A former concert promoter who staged hundreds of shows around the world by top acts such as the Rolling Stones, the Bee gees and Rod Stewart has been sentenced to more than 18 years in prison for running the business as a $US200 million fraud scheme.
US District Judge Cecilia Altonaga handed Jack Utsick, 73, close to the maximum sentence on Tuesday for his guilty plea in June to a mail fraud charge.
The sentencing caps a decade-long case involving Worldwide Entertainment Inc, a Miami Beach concert promotion firm handling some of the world’s biggest acts that prosecutors say defrauded nearly 3000 investors.
Altonaga was unmoved by pleas for leniency by Utsick and his lawyers, who contended he has long suffered from bipolar disorder that coloured his business judgement and he fully intended to turn the company’s fortunes around to repay his investors, many of them former airline pilots who lost their life savings or retirement money.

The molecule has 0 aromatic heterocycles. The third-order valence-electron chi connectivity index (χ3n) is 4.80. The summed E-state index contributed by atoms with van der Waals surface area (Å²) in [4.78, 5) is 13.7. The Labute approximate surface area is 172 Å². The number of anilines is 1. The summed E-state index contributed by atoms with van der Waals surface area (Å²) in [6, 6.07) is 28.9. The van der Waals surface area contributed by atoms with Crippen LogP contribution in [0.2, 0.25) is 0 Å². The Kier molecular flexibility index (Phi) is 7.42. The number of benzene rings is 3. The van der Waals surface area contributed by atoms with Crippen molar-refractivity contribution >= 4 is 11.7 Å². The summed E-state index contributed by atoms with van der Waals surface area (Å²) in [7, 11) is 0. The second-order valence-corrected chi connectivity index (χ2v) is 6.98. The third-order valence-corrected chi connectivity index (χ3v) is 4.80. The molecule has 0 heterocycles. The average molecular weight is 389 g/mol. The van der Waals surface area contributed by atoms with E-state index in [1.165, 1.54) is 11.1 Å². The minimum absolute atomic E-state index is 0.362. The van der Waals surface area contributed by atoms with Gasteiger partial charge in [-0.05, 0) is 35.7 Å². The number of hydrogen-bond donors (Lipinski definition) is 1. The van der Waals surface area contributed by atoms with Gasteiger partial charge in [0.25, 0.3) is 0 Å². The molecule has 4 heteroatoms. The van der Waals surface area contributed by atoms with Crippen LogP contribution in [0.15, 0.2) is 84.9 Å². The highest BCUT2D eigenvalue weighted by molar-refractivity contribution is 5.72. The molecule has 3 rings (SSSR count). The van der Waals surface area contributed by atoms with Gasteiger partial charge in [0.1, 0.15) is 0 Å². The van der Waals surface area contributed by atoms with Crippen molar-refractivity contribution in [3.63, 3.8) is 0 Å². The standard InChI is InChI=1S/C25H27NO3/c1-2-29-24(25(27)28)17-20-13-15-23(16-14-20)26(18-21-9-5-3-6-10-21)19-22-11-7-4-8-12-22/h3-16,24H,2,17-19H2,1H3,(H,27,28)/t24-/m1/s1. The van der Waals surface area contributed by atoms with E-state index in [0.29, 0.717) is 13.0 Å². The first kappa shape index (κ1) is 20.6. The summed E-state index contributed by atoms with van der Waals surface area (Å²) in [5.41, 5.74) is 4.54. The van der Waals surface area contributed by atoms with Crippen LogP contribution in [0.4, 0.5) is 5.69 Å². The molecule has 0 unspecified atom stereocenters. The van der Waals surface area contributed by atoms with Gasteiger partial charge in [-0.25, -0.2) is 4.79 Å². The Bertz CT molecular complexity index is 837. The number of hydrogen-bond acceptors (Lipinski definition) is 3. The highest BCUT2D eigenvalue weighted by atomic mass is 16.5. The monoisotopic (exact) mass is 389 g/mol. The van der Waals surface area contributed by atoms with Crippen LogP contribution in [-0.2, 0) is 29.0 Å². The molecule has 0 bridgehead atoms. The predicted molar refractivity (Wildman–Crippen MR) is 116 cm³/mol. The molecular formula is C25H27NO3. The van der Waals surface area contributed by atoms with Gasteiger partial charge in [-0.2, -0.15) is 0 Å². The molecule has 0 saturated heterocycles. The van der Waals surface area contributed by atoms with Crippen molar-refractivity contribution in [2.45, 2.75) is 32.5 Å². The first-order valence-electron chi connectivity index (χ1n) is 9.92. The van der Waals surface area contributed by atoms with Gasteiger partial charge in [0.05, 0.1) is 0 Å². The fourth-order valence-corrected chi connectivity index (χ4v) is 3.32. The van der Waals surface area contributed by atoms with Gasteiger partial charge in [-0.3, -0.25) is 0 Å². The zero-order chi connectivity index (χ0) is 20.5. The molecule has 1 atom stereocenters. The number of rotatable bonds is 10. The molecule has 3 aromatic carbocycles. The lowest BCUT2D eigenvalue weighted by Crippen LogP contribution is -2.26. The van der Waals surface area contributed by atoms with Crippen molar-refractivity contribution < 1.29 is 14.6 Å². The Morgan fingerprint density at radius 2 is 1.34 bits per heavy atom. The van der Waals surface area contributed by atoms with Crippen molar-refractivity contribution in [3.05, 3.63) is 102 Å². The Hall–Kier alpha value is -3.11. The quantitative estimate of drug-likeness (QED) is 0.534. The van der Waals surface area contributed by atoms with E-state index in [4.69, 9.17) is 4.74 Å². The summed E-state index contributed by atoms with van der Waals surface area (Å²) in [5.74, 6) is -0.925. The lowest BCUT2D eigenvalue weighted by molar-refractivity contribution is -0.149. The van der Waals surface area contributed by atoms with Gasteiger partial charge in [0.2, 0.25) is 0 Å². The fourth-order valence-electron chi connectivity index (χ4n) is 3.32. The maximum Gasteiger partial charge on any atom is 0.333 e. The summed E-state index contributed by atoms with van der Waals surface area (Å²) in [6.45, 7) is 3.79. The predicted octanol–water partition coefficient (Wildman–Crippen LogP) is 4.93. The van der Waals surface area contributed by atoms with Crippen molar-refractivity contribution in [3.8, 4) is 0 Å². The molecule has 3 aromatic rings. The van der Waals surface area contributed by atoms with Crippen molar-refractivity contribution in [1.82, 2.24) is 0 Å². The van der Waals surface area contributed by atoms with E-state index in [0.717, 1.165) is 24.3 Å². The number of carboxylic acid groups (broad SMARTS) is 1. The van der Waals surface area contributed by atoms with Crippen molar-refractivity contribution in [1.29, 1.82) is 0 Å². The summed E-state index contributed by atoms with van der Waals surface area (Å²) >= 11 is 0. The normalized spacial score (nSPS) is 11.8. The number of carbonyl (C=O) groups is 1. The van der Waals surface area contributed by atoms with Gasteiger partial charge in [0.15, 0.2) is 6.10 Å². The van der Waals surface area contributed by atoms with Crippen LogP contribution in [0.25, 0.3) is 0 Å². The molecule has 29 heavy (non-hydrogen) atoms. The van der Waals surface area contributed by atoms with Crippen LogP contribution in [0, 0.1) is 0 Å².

“It matters not, at the end of the day, whether on day one his intentions were good,” Altonaga said.
“There are far too many victims who suffered far too many losses. Too many lives ruined.”
Jack Utsick with Alicia Keys in 2005
Assistant US Attorney John Gonsoulin said Worldwide Entertainment operated as a Ponzi scheme, with no real profits despite thousands of concerts by acts including Tina Turner, Aerosmith, David Bowie, Elton John and Britney Spears.
Instead, Utsick was simply paying older investors with money from newer ones, all while sending out statements from 1995 to 2006 falsely indicating they were getting double digit returns.
“Ten years of lies about every single concert and every single tour making a profit,” Gonsoulin said.
“These are lies, again and again and again.”
Utsick started Worldwide after retiring as a pilot for TWA in part because of his bipolar disorder diagnosis, testimony showed.
In a rambling, tear-filled statement Tuesday, Utsick said he never sought to personally profit from others’ misfortune – indeed, there’s little evidence of exotic cars, yachts and mansions common in many such fraud schemes – and he could have eventually repaid everyone.
“I am not that person. I’m a good guy,” he said. “I always felt we could pay these people. To all the people – I’m so sorry.”